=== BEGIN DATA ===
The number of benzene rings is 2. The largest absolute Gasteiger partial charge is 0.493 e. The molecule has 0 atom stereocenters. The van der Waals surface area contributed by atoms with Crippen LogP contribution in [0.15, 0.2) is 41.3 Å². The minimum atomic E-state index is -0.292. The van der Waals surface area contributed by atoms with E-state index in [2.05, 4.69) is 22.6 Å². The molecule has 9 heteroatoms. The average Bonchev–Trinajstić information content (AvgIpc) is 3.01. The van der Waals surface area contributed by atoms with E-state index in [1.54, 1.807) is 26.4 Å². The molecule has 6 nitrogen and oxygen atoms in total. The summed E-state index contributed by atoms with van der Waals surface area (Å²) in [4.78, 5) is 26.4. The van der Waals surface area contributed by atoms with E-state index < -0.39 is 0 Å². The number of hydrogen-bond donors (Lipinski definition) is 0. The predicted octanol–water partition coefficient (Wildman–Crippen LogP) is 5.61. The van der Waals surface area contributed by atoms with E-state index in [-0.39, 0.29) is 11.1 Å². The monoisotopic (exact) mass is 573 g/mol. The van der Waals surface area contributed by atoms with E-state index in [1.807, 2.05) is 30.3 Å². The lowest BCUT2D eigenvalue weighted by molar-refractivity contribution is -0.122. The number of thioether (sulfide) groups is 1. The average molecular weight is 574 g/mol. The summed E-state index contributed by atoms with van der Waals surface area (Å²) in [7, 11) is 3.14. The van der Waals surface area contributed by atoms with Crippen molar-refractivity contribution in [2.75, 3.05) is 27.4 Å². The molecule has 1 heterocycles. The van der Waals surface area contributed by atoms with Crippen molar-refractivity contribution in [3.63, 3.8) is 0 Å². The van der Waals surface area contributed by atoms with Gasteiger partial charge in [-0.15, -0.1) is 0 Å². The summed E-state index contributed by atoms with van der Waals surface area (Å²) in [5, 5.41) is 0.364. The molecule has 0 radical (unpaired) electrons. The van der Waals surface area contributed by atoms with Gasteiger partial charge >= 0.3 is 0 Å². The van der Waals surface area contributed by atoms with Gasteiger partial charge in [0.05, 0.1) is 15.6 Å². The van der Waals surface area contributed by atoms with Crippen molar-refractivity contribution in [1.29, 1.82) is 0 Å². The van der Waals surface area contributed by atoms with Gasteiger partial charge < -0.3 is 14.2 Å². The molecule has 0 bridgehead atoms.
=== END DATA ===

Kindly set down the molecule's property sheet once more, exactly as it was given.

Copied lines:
The number of benzene rings is 2. The largest absolute Gasteiger partial charge is 0.493 e. The molecule has 0 atom stereocenters. The van der Waals surface area contributed by atoms with Crippen LogP contribution in [0.15, 0.2) is 41.3 Å². The minimum atomic E-state index is -0.292. The van der Waals surface area contributed by atoms with E-state index in [2.05, 4.69) is 22.6 Å². The molecule has 9 heteroatoms. The average Bonchev–Trinajstić information content (AvgIpc) is 3.01. The van der Waals surface area contributed by atoms with E-state index in [1.54, 1.807) is 26.4 Å². The molecule has 6 nitrogen and oxygen atoms in total. The summed E-state index contributed by atoms with van der Waals surface area (Å²) in [4.78, 5) is 26.4. The van der Waals surface area contributed by atoms with E-state index < -0.39 is 0 Å². The number of hydrogen-bond donors (Lipinski definition) is 0. The predicted octanol–water partition coefficient (Wildman–Crippen LogP) is 5.61. The van der Waals surface area contributed by atoms with E-state index in [-0.39, 0.29) is 11.1 Å². The monoisotopic (exact) mass is 573 g/mol. The van der Waals surface area contributed by atoms with E-state index in [1.807, 2.05) is 30.3 Å². The lowest BCUT2D eigenvalue weighted by molar-refractivity contribution is -0.122. The number of thioether (sulfide) groups is 1. The average molecular weight is 574 g/mol. The summed E-state index contributed by atoms with van der Waals surface area (Å²) in [7, 11) is 3.14. The van der Waals surface area contributed by atoms with Crippen molar-refractivity contribution in [2.75, 3.05) is 27.4 Å². The molecule has 1 heterocycles. The van der Waals surface area contributed by atoms with Crippen molar-refractivity contribution in [3.63, 3.8) is 0 Å². The van der Waals surface area contributed by atoms with Gasteiger partial charge in [-0.15, -0.1) is 0 Å². The summed E-state index contributed by atoms with van der Waals surface area (Å²) in [5, 5.41) is 0.364. The molecule has 0 radical (unpaired) electrons. The van der Waals surface area contributed by atoms with Gasteiger partial charge >= 0.3 is 0 Å². The van der Waals surface area contributed by atoms with Gasteiger partial charge in [0.05, 0.1) is 15.6 Å². The van der Waals surface area contributed by atoms with Crippen molar-refractivity contribution in [1.29, 1.82) is 0 Å². The van der Waals surface area contributed by atoms with Gasteiger partial charge < -0.3 is 14.2 Å². The molecule has 0 bridgehead atoms.